Object 9 Creative Director/Partner Shares His Experience on Package Redesign
A Tale of Two Juices
by Andrew Kaplan
At least it made for good water cooler talk and interesting postings in online forums. Otherwise, there weren’t too many positives that emerged from Tropicana’s misfire with its packaging redesign last year. The brand’s sales certainly took a hit, falling 20 percent between Jan. 1 and Feb. 22. Less than two months later, the redesign was history. So what went wrong? According to some experts, PepsiCo broke a cardinal rule when it went ahead with the redesign by Peter Arnell—it did away with the imagery consumers identified most closely with the brand: the straw in the orange. Seeing the new version on the store shelf, with new fonts and a close-up of juice in a glass left many long-time, loyal consumers simply confused and wondering if this was the same drink.
Talk about the power of imagery!
“This was a prime example of too big a shift and not holding on to what your core attributes were,” says Andy Gutowski, creative director for the Baton Rouge, La., USA-based Object 9.
Adds David Ceradini, president/executive creative director of the New York City-based Ceradini Brand Design, “I think any brand needs to stay current, without losing a sense of its history, where it’s been, and its credentials. Tropicana I think suffered from a couple of different things. One was its nomenclature system or flavor color-coding just didn’t work. And I think consumer frustration was a big part of that in not being able to find their juice with pulp.”
Tropicana’s chief competitor, Coke’s Minute Maid, took its turn at a redesign this past November with what is widely agreed to be a much more successful result. The strategic direction for the new visual identity system was developed internally at Coke, and execution of the designs was created in partnership with the Minneapolis-based design firm Duffy & Partners as well as CMA Brand Presence of Houston. The new packaging plays up the freshness of the fruit within featuring an orange slice sitting atop whole fruits. The brand identity is strong and dominant. Beneath that, a vertical swath of color with the fruit variety appears. At the bottom of the front panel, a green vertical bar states: “100% Pure Squeezed Orange Juice.”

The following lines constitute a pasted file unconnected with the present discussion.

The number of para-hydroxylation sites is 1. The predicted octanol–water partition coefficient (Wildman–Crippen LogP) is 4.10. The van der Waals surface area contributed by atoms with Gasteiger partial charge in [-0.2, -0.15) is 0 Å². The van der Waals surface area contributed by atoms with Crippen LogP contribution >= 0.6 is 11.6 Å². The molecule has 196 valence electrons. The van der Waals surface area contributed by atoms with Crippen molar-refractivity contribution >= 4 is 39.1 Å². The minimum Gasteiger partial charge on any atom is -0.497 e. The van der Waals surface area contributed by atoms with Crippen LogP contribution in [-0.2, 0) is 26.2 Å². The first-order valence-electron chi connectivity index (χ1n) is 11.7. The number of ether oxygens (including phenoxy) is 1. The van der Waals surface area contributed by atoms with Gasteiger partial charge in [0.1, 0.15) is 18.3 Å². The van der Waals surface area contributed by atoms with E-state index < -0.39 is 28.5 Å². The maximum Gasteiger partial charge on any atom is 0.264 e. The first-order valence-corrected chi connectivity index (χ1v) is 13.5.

“It’s a beautiful update to the package, a nice evolution,” says Gutowski. “The logo is still predominantly a black shape with the white type to make sure consumers can still identify it, something of major importance. While it’s now more sophisticated, it’s also consistent across all the brands.”
Ted Mininni, president of Marlton, N.J., USA-based Design Force, Inc., agrees, calling it, “A good example of a sound packaging refresh. While contemporizing the packaging, Minute Maid marketers tested package designs with consumers for nearly two years, identifying those key equity cues they shouldn’t change. In other words, the specific heritage elements about the packaging consumers quickly recognized and trusted were not to be altered,” he says.
“Putting the focus on the considerable equities of the Minute Maid brand and freshly squeezed 100% fruit should work for Coca-Cola. The new design has stronger shelf appeal while communicating the product’s key assets, as well as each variety, simply and cleanly.
“Basically,” he continues, “the line is better segmented so consumers can find their favorite variety more quickly and easily. The contemporized packaging is stronger, fresher and more vibrant, while all of the heritage cues remain. Perfect!”
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